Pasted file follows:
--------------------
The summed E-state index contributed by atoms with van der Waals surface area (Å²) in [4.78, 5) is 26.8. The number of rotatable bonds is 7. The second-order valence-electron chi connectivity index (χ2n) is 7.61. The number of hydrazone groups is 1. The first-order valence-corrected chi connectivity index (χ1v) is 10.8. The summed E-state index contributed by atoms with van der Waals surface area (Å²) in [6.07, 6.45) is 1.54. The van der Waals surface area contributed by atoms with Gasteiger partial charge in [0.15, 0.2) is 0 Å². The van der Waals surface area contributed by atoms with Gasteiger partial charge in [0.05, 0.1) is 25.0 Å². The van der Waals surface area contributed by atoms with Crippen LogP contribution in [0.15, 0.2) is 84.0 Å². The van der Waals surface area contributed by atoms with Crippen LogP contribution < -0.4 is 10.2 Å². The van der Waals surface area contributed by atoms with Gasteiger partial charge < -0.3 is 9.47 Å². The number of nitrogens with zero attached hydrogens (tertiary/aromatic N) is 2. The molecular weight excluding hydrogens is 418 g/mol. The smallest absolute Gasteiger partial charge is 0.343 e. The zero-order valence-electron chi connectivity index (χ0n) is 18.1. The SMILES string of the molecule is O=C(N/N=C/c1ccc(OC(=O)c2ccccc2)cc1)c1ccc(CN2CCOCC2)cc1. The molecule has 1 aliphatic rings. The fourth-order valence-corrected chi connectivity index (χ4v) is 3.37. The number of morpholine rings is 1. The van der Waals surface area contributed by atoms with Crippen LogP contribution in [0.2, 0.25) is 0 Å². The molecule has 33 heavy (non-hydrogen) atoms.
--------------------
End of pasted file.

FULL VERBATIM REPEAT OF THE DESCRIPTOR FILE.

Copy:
The summed E-state index contributed by atoms with van der Waals surface area (Å²) in [4.78, 5) is 26.8. The number of rotatable bonds is 7. The second-order valence-electron chi connectivity index (χ2n) is 7.61. The number of hydrazone groups is 1. The first-order valence-corrected chi connectivity index (χ1v) is 10.8. The summed E-state index contributed by atoms with van der Waals surface area (Å²) in [6.07, 6.45) is 1.54. The van der Waals surface area contributed by atoms with Gasteiger partial charge in [0.15, 0.2) is 0 Å². The van der Waals surface area contributed by atoms with Gasteiger partial charge in [0.05, 0.1) is 25.0 Å². The van der Waals surface area contributed by atoms with Crippen LogP contribution in [0.15, 0.2) is 84.0 Å². The van der Waals surface area contributed by atoms with Crippen LogP contribution < -0.4 is 10.2 Å². The van der Waals surface area contributed by atoms with Gasteiger partial charge < -0.3 is 9.47 Å². The number of nitrogens with zero attached hydrogens (tertiary/aromatic N) is 2. The molecular weight excluding hydrogens is 418 g/mol. The smallest absolute Gasteiger partial charge is 0.343 e. The zero-order valence-electron chi connectivity index (χ0n) is 18.1. The SMILES string of the molecule is O=C(N/N=C/c1ccc(OC(=O)c2ccccc2)cc1)c1ccc(CN2CCOCC2)cc1. The molecule has 1 aliphatic rings. The fourth-order valence-corrected chi connectivity index (χ4v) is 3.37. The number of morpholine rings is 1. The van der Waals surface area contributed by atoms with Crippen LogP contribution in [0.2, 0.25) is 0 Å². The molecule has 33 heavy (non-hydrogen) atoms.